Kim Jong-il’s eldest son Kim Jong-nam, 37, would usually have been regarded as the natural successor to his father under Confucian tradition. But the playboy with a penchant for discos, casinos and brothels caused an embarrassing scandal for Pyongyang when he was caught trying to sneak into Japan on a fake Dominican passport in 2001. He then spent time partying and gambling in the former Portuguese Chinese enclave of Macau. Nonetheless, if he is seen subsequently to have atoned and repented, he could still be rehabilitated.
In his 20s, he seemed to be on the fast-track to succeed his father after he was appointed to a senior post in the domestic intelligence agency where, according to defectors, he oversaw a major purge that ended in dozens of executions. He also held positions in the secret police, army and Workers' Party, and known as "Comrade General" after his father promoted him to that rank at age 24.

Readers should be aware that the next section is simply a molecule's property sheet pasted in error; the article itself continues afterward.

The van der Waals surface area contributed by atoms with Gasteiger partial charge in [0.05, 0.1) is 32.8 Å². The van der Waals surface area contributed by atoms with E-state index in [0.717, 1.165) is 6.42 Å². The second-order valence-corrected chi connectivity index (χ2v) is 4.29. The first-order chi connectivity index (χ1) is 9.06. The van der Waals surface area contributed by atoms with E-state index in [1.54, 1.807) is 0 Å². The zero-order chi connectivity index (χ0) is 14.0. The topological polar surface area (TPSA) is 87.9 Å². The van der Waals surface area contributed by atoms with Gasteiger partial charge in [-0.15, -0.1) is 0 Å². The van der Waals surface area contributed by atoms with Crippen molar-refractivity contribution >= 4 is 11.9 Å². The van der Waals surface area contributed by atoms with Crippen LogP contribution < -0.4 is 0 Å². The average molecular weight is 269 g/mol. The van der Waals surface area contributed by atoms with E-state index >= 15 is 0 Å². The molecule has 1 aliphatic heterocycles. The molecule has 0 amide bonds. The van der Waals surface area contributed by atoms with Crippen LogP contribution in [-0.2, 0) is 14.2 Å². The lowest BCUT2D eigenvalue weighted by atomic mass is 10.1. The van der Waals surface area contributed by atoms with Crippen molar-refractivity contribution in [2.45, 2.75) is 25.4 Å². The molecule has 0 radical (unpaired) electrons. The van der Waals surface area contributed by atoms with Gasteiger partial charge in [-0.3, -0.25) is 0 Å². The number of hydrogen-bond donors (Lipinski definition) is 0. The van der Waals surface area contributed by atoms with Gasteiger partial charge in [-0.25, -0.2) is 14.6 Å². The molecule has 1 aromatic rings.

Travel restrictions did not apply to him and he was believed to be regular visitor to Japan, where he developed his interest in information technology. But later in 2001 came the incident at Narita airport that began his fall from grace. His wayward reputation was sealed when Japanese media published an interview with a prostitute who said he visited her brothel and had a huge tattoo of a bear on his back.
But Kim Jong-il himself has often also been described as a communist playboy with a taste for expensive cognac and Western movies, so his oldest offspring's behaviour may not count against him in perpetuity.
[Excerpts of a Telegraph article]